In part one of our two-part series, we discussed the difference between assault and battery and the possible defenses someone could use to fight a charge against them. In this section, we’ll continue our list of defenses and determine whether a victim can request to have a battery charge dropped against a defendant.
Similar to self-defense, if you got involved in an altercation in an effort to protect someone, a skilled attorney can look at the specifics of the case to determine if you had reasonable grounds to defend the victim.
Florida “Stand Your Ground Law” justifies a person’s use of force to protect and defend themselves as well as others against threats or physical acts of violence. The key element in stand your ground is the person’s right to use force without retreating whereas in states that don’t have the law, a person is required to retreat before attempting to defend themselves.
They say you’re guilty of the crime, but you contend that you’re innocent. It’s an unfortunate reality that sometimes the innocent are convicted of a crime they never committed. This is why representation by an expert battery lawyer in Tampa is vital. A skilled attorney knows how to poke holes in the alleged victim’s story if witness statements or evidence doesn’t support their account of the incident.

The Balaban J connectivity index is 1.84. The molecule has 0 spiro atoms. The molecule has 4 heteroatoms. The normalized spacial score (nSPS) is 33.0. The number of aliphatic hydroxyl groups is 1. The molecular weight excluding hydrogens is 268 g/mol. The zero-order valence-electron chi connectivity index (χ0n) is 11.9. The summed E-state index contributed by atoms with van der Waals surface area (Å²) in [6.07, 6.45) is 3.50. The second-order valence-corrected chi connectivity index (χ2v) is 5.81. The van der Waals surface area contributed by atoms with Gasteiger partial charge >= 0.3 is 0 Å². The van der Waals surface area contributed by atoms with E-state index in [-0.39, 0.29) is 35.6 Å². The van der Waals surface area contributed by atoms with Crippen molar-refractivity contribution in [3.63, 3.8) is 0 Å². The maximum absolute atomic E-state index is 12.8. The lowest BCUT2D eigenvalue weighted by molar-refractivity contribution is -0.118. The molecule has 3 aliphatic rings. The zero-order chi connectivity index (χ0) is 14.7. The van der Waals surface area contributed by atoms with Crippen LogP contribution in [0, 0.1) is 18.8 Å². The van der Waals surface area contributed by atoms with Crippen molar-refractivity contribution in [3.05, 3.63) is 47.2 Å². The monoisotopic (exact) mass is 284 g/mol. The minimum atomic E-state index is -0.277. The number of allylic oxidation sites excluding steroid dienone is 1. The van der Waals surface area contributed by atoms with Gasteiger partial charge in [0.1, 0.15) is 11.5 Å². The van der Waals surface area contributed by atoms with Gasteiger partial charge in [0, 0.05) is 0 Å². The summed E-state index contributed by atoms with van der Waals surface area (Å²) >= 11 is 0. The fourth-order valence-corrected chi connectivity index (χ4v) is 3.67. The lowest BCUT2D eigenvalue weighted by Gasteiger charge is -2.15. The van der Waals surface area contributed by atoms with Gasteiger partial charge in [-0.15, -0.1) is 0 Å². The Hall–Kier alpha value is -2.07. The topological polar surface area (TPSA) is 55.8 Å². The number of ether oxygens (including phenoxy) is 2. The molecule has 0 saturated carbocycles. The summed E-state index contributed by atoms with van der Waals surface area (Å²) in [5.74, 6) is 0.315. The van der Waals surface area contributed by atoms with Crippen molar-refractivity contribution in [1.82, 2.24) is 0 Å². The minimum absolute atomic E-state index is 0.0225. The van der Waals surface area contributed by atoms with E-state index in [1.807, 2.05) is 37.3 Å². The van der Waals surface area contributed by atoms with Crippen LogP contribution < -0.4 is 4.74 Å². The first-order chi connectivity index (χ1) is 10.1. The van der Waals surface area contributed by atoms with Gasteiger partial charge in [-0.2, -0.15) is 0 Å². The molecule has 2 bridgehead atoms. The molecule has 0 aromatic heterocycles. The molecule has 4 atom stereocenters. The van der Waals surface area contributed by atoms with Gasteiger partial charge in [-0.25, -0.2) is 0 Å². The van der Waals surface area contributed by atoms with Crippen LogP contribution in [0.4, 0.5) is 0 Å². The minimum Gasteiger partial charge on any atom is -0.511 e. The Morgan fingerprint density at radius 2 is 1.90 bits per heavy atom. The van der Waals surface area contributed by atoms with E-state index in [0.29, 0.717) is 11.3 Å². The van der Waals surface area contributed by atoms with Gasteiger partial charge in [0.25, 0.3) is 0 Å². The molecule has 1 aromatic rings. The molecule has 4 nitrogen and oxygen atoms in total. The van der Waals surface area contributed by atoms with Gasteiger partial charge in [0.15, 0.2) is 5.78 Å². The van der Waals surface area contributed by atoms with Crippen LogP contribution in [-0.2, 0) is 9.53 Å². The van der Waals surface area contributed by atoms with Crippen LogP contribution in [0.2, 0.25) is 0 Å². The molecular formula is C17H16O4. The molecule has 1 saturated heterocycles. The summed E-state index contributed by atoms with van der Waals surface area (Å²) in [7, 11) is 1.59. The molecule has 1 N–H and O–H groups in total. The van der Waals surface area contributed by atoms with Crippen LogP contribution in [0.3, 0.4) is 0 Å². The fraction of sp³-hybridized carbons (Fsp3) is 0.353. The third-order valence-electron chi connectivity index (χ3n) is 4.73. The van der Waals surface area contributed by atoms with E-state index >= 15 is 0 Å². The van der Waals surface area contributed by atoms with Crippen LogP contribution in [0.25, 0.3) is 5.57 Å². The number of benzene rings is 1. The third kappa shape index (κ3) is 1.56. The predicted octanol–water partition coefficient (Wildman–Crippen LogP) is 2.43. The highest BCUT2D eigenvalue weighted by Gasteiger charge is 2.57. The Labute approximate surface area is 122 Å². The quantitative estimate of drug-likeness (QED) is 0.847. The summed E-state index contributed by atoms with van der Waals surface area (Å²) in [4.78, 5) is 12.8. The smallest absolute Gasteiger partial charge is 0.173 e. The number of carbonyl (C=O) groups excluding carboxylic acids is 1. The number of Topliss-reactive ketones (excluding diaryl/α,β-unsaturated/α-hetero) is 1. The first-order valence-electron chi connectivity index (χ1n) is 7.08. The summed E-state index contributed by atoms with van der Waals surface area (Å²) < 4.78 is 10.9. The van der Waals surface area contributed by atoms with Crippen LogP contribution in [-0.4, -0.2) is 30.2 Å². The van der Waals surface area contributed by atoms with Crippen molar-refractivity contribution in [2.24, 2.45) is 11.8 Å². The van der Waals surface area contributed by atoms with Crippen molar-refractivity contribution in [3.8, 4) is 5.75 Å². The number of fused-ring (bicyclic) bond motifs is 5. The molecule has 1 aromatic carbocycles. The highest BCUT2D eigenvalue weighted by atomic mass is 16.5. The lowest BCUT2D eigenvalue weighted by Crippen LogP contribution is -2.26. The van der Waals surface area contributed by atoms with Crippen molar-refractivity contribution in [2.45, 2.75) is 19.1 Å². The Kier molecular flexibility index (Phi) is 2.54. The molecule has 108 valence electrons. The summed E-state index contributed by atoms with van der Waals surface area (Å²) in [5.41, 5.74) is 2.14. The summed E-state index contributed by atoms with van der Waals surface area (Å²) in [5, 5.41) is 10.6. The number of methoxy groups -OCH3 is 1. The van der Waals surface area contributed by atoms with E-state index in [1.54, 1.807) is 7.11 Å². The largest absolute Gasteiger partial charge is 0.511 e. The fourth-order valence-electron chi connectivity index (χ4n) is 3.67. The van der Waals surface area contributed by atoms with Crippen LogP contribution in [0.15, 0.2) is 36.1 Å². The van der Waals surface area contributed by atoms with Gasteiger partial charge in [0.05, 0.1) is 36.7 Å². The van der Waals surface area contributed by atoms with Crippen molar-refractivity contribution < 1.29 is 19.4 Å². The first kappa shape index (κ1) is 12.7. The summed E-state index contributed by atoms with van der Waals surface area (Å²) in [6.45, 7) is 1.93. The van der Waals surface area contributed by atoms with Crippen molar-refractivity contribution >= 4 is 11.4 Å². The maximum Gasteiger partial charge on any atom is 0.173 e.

The victim of an alleged act of violence may decide that they don’t want to press charges. A common scenario where this happens is in domestic violence cases. If domestic violence occurs between two spouses and the police get involved, the victim of the alleged act should know that crimes are governed by the state. This means that regardless of whether the victim presses charges or requests that the charges be dropped, the state ultimately has the power to drop the charges or to prosecute. If a victim recants statements made to law enforcement, they could potentially face serious consequences.
For a free consultation with an experienced battery lawyer in Tampa, please contact The Rickman Law Firm today.
Disclaimer: The information contained in this article is for general educational information only. This information does not constitute legal advice, is not intended to constitute legal advice, nor should it be relied upon as legal advice for your specific factual pattern or situation.